Steve Smith was named as Australia’s new vice-captain last Friday ahead of the Ashes, with the 32-year-old returning to a leadership role for the first time since being stripped of the captaincy in 2018
Over three and a half years ago, Smith’s stint as Australia’s captain ended with a scandal of his own after he was slapped with a year’s ban for his involvement in the Newlands ball-tampering scandal.
Smith was also banned from holding any leadership role for two years, but Paine’s sudden resignation has seen Cricket Australia take the decision to make him their new vice-captain, with Pat Cummins becoming skipper.
And Australian legends like Shane Warne and Ian Chappell have been critical of Smith’s appointment, with the 32-year-old set to take up the role for the upcoming Ashes series against England beginning on December 8.
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Chappell believes the Australian side needed to make a “clean break” following the Paine scandal and questioned why Smith is eligible for a leadership role but David Warner is not.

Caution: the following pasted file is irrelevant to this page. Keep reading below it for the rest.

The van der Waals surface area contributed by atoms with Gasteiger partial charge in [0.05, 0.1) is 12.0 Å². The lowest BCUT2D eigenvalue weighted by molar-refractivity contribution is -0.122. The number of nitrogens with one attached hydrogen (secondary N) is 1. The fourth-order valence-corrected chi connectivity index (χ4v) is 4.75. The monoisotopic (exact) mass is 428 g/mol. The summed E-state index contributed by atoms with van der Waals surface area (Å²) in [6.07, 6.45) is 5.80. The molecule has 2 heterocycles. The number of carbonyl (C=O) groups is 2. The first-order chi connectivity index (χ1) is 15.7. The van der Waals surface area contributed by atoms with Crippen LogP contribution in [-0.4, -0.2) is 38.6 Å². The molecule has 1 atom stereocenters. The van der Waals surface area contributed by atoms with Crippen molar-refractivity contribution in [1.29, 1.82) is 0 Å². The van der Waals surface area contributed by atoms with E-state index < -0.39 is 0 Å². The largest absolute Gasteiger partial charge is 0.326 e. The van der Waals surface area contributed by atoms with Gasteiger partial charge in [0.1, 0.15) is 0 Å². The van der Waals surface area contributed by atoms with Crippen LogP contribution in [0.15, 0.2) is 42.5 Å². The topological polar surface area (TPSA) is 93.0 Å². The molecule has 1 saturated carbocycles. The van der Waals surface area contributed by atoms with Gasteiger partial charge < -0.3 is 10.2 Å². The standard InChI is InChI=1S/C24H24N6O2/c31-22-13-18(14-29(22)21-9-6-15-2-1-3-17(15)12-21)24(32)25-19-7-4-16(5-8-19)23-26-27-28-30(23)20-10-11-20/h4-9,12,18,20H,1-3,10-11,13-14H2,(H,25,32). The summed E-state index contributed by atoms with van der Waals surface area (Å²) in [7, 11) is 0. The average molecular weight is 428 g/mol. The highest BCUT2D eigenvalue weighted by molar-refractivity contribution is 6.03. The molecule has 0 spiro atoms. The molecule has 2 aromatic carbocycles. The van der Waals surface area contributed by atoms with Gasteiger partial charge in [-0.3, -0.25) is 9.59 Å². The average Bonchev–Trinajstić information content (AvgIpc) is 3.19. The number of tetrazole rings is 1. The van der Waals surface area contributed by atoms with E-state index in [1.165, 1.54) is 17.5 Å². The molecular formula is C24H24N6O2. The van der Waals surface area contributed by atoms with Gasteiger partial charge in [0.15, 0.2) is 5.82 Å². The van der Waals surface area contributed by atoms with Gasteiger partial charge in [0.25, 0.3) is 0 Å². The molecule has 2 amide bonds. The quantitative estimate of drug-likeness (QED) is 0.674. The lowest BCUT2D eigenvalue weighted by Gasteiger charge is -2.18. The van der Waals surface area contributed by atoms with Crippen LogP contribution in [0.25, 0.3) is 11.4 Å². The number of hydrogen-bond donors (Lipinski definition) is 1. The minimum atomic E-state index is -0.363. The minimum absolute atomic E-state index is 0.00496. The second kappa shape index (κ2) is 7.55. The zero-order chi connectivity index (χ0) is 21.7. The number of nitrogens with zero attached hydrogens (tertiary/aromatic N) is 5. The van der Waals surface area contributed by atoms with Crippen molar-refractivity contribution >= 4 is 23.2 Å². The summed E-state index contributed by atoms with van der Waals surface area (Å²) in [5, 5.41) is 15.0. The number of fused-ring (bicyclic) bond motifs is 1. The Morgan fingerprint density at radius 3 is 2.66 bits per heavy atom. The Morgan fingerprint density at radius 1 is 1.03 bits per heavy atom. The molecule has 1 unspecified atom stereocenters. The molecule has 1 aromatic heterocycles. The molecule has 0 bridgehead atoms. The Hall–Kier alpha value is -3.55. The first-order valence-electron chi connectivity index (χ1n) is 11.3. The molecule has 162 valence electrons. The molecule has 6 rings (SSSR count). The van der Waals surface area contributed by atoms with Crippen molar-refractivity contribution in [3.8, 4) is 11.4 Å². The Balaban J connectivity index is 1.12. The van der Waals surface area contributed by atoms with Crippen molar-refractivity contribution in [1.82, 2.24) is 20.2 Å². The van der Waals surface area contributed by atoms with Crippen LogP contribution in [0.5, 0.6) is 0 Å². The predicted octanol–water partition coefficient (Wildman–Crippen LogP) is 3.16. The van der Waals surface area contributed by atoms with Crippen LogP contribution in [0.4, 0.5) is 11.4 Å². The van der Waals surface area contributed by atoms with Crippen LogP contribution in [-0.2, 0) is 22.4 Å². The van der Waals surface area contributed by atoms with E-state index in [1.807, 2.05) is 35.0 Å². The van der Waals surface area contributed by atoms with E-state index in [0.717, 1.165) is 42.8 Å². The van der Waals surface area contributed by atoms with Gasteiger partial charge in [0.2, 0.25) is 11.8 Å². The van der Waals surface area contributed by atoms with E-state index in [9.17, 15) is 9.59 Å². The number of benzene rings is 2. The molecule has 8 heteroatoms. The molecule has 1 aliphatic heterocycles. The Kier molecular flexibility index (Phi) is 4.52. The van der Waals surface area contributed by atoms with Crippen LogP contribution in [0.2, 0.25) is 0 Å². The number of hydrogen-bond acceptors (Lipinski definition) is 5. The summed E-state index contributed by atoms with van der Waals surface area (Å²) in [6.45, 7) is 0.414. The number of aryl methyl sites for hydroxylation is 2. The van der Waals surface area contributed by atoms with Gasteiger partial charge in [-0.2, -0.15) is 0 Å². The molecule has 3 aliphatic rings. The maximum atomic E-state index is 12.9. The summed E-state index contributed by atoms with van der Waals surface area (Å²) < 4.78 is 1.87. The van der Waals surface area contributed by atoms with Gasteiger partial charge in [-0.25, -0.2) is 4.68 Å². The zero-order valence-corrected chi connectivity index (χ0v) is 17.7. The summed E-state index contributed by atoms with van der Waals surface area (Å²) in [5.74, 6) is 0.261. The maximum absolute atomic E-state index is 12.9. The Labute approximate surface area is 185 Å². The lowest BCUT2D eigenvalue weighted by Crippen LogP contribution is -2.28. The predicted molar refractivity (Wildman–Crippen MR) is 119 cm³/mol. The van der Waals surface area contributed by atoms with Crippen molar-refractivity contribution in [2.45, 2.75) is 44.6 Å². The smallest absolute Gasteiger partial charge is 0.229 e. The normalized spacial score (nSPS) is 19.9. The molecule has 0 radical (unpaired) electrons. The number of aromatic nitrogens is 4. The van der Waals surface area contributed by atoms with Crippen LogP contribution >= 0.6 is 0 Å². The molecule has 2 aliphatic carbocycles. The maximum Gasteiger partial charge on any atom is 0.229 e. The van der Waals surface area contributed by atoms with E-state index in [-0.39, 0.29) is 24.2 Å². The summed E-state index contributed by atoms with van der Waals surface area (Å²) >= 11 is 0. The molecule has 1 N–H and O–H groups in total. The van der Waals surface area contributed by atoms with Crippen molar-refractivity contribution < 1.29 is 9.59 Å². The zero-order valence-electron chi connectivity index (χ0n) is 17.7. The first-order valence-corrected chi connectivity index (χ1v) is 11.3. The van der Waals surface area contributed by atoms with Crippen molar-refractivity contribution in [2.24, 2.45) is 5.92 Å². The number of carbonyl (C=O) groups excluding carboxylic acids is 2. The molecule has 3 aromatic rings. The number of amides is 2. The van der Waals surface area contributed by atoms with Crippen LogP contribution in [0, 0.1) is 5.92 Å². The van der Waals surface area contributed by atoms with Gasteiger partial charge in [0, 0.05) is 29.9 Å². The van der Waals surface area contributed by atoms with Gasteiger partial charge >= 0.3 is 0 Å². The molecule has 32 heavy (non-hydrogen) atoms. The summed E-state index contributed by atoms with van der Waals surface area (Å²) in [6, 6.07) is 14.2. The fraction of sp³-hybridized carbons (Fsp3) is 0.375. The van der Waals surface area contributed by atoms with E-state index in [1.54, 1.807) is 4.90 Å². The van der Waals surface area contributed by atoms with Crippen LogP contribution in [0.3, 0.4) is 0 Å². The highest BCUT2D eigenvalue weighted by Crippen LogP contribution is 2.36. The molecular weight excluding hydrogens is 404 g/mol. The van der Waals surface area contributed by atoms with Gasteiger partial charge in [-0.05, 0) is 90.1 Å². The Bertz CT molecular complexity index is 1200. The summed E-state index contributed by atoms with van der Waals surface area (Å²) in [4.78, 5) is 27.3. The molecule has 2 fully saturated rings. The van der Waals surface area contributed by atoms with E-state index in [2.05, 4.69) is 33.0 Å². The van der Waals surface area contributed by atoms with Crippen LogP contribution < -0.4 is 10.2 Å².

Warner was also involved in the ball-tampering scandal and was given a lifetime ban from holding a leadership position.
Speaking to 2GB’s Wide World of Sport, Chappell said: “I wish that Cricket Australia had made a clean break, but for Cricket Australia to get anything right at the moment is asking a bit much.
“Cheating is cheating, whether it’s big cheating or little cheating, it’s still cheating in my book.
“Why is Steve Smith looked upon as a different punishment to David Warner? In fact, if anything, I think Steve Smith’s crime was greater.
“For a captain to say, ‘I don’t want to know’ when cheating is involved, is not correct. A captain’s got to know, he’s got to find out and he’s got to do something about it.”
Legendary leg-spinner Warne has also criticised the appointment of Smith, insisting that it has left Australia open to “ridicule and criticism”.
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Writing in his column for the Herald Sun, Warne said: “We all love Steve Smith and are proud that he’s the best Test batsmen in the world again, but he should not be the Australian vice-captain.
“Everyone makes mistakes we know that and we’ve moved on from sandpaper-gate. But that happened under Steve Smith’s captaincy; he allowed that to happen on his watch.
“I think the punishment he was given was way too severe, which I said at the time. He paid a huge price for his mistake. But his second chance is getting to play for Australia again and in my opinion announcing him as vice-captain opens up Cricket Australia for ridicule and criticism and they should throw the code of conduct out the window.”